Where Mucha’s Magic Began: The Gismonda-poster
At thirty-four, and almost half of his life, Alphonse Mucha (1860-1939) seemed to be kind of an unfortunate lad. Imagine yourself, for instance, going to Vienna because you finally found a job, and, shortly after you arrive, your workplace burns down! Mucha made it to Paris though, and one fine Christmas day in 1894, a woman stepped into his life and changed everything. Doesn’t that give hope? Okay, he did not quite win the heart of that woman – but that would have been expecting too much given who she was: Sarah “G.O.A.T.” Bernhardt. (You don’t know Sarah Bernhardt? Click me, I’m concise information and a photo!) She needed a new advertisement poster for her latest play, Gismonda, and she needed it quickly. Mucha, not really having any experience in designing posters but being the only designer around on Christmas, seemed to be the perfect choice, and he produced this:
Sarah Bernhardt fell in love immediately. Not with the artist (was it due to his lifeofbrianesque appearance?) but with their newly born child: the “Mucha Style”. And on New Year’s Day, Paris followed. Sarah Bernhardt signed him on the spot, and Mucha became the greatest artist the Czech Republic has ever seen. But what made his Gismonda-poster an artistic revolution?
Wasn’t there another great Parisian poster artist of the late 19th century? Right, Toulouse-Lautrec (1864-1901)! His poster style, highly en vogue until then, displayed few but well-defined lines and highly contrasted colours. Mucha’s Gismonda-poster did quite the opposite with its flowing, arabesque curves and pastel shades. If it grabbed the attention of the passers-by, firstly it did so thanks to its mere dimensions: 216 x 74.2 cm – it was an almost life-sized Sarah Bernhardt people saw fiddling around with a palm branch on the roaring walls of Paris! (We will ingeniously render this by giving you the full size experience below.)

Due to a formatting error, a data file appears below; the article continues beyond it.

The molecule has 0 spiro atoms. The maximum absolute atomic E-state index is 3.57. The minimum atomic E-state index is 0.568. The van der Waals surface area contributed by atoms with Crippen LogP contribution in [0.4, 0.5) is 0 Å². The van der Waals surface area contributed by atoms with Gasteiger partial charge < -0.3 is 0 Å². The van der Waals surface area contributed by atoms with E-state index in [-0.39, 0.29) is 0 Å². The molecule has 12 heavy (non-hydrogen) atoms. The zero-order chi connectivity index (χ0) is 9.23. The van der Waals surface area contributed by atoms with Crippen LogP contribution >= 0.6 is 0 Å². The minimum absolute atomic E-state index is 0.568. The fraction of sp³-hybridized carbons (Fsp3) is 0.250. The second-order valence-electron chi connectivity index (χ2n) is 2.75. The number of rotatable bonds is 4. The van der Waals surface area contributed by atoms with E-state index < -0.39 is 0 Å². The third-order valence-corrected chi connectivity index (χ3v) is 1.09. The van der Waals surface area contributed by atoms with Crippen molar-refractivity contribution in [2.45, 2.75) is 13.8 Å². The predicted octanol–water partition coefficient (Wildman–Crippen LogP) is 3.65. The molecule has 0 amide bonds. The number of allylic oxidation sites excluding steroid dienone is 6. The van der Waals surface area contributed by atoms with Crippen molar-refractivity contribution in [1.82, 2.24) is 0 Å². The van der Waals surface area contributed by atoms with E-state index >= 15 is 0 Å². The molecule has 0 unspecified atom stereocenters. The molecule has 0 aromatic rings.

Secondly, and most importantly, nobody has ever outperformed Mucha when it comes to depicting women. His thinking was quite simple: A poster wants to attract people’s attention. How do you attract people’s attention? Well, show them something attractive! Mucha excelled in bringing out the best in his female models – and he knew where the men were to be placed:
Sarah Bernhardt for instance was not a but the definite drama queen. Unlike so many of his models, Mucha did not try to bring out her seductive side (the hair, with Mucha, always check the hair first!), but rather the almost arrogant dignity, the narcissism, the “Ain’t none o’ y’all better, and that’s exactly why you want to watch me play,” of a real starlet. Do we know what the play is about? Who cares! Here’s my money; where do I get the ticket?
With the Gismonda-poster, Mucha did his magic for the very first time. More was to follow. Enough to fill a whole book. Two, actually. Check them out:
By Arik Jahn
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